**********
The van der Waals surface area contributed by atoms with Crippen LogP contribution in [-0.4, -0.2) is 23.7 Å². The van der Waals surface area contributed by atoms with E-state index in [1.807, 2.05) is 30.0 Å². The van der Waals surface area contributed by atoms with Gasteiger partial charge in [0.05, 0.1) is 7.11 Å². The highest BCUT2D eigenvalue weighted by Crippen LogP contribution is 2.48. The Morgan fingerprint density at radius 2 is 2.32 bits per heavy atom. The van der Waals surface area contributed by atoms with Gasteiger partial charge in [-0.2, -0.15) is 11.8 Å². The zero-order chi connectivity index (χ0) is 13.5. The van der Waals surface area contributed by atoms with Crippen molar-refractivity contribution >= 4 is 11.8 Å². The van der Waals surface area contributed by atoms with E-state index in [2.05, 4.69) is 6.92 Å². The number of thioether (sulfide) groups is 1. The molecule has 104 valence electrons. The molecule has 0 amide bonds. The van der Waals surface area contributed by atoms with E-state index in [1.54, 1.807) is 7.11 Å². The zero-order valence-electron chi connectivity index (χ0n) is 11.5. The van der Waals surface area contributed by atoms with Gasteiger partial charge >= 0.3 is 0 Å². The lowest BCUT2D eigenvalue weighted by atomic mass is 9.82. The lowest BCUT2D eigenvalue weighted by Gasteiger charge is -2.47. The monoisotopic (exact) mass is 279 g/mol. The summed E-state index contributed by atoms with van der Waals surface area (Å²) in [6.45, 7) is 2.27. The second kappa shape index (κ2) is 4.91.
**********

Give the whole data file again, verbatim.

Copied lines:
The van der Waals surface area contributed by atoms with Crippen LogP contribution in [-0.4, -0.2) is 23.7 Å². The van der Waals surface area contributed by atoms with E-state index in [1.807, 2.05) is 30.0 Å². The van der Waals surface area contributed by atoms with Gasteiger partial charge in [0.05, 0.1) is 7.11 Å². The highest BCUT2D eigenvalue weighted by Crippen LogP contribution is 2.48. The Morgan fingerprint density at radius 2 is 2.32 bits per heavy atom. The van der Waals surface area contributed by atoms with Gasteiger partial charge in [-0.2, -0.15) is 11.8 Å². The zero-order chi connectivity index (χ0) is 13.5. The van der Waals surface area contributed by atoms with Crippen molar-refractivity contribution >= 4 is 11.8 Å². The van der Waals surface area contributed by atoms with E-state index in [2.05, 4.69) is 6.92 Å². The number of thioether (sulfide) groups is 1. The molecule has 104 valence electrons. The molecule has 0 amide bonds. The van der Waals surface area contributed by atoms with E-state index in [1.54, 1.807) is 7.11 Å². The zero-order valence-electron chi connectivity index (χ0n) is 11.5. The van der Waals surface area contributed by atoms with Gasteiger partial charge >= 0.3 is 0 Å². The lowest BCUT2D eigenvalue weighted by atomic mass is 9.82. The lowest BCUT2D eigenvalue weighted by Gasteiger charge is -2.47. The monoisotopic (exact) mass is 279 g/mol. The summed E-state index contributed by atoms with van der Waals surface area (Å²) in [6.45, 7) is 2.27. The second kappa shape index (κ2) is 4.91.